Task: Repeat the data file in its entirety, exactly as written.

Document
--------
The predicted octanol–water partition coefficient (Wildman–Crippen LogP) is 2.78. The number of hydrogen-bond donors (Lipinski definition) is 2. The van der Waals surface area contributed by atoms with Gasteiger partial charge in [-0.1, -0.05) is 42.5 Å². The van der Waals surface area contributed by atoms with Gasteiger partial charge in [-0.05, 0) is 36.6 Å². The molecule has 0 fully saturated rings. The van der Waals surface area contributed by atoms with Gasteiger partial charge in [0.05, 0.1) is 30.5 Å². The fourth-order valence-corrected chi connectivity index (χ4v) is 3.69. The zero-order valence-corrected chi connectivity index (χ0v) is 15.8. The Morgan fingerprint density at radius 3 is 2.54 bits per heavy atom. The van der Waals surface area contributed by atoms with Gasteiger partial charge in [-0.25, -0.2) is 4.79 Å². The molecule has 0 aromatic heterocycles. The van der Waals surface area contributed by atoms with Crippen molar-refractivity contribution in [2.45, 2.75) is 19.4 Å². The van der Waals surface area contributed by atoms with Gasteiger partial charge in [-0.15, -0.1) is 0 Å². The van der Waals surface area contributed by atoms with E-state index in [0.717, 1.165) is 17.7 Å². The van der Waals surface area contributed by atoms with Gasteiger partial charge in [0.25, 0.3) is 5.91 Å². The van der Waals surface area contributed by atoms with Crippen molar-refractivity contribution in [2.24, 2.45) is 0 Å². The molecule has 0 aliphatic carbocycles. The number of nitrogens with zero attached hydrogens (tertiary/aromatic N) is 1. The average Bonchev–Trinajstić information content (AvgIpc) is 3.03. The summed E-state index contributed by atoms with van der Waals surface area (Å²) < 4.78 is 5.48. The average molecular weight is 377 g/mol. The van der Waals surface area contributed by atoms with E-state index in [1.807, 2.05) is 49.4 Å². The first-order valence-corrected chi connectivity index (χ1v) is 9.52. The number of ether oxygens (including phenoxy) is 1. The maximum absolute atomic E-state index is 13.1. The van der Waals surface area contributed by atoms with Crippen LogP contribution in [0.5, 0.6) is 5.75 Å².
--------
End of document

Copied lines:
The predicted octanol–water partition coefficient (Wildman–Crippen LogP) is 2.78. The number of hydrogen-bond donors (Lipinski definition) is 2. The van der Waals surface area contributed by atoms with Gasteiger partial charge in [-0.1, -0.05) is 42.5 Å². The van der Waals surface area contributed by atoms with Gasteiger partial charge in [-0.05, 0) is 36.6 Å². The molecule has 0 fully saturated rings. The van der Waals surface area contributed by atoms with Gasteiger partial charge in [0.05, 0.1) is 30.5 Å². The fourth-order valence-corrected chi connectivity index (χ4v) is 3.69. The zero-order valence-corrected chi connectivity index (χ0v) is 15.8. The Morgan fingerprint density at radius 3 is 2.54 bits per heavy atom. The van der Waals surface area contributed by atoms with Gasteiger partial charge in [-0.25, -0.2) is 4.79 Å². The molecule has 0 aromatic heterocycles. The van der Waals surface area contributed by atoms with Crippen molar-refractivity contribution in [2.45, 2.75) is 19.4 Å². The van der Waals surface area contributed by atoms with Gasteiger partial charge in [-0.15, -0.1) is 0 Å². The van der Waals surface area contributed by atoms with E-state index in [0.717, 1.165) is 17.7 Å². The van der Waals surface area contributed by atoms with Gasteiger partial charge in [0.25, 0.3) is 5.91 Å². The van der Waals surface area contributed by atoms with Crippen molar-refractivity contribution in [2.24, 2.45) is 0 Å². The molecule has 0 aliphatic carbocycles. The number of nitrogens with zero attached hydrogens (tertiary/aromatic N) is 1. The average Bonchev–Trinajstić information content (AvgIpc) is 3.03. The summed E-state index contributed by atoms with van der Waals surface area (Å²) < 4.78 is 5.48. The average molecular weight is 377 g/mol. The van der Waals surface area contributed by atoms with E-state index in [1.807, 2.05) is 49.4 Å². The first-order valence-corrected chi connectivity index (χ1v) is 9.52. The number of ether oxygens (including phenoxy) is 1. The maximum absolute atomic E-state index is 13.1. The van der Waals surface area contributed by atoms with Crippen LogP contribution in [0.5, 0.6) is 5.75 Å².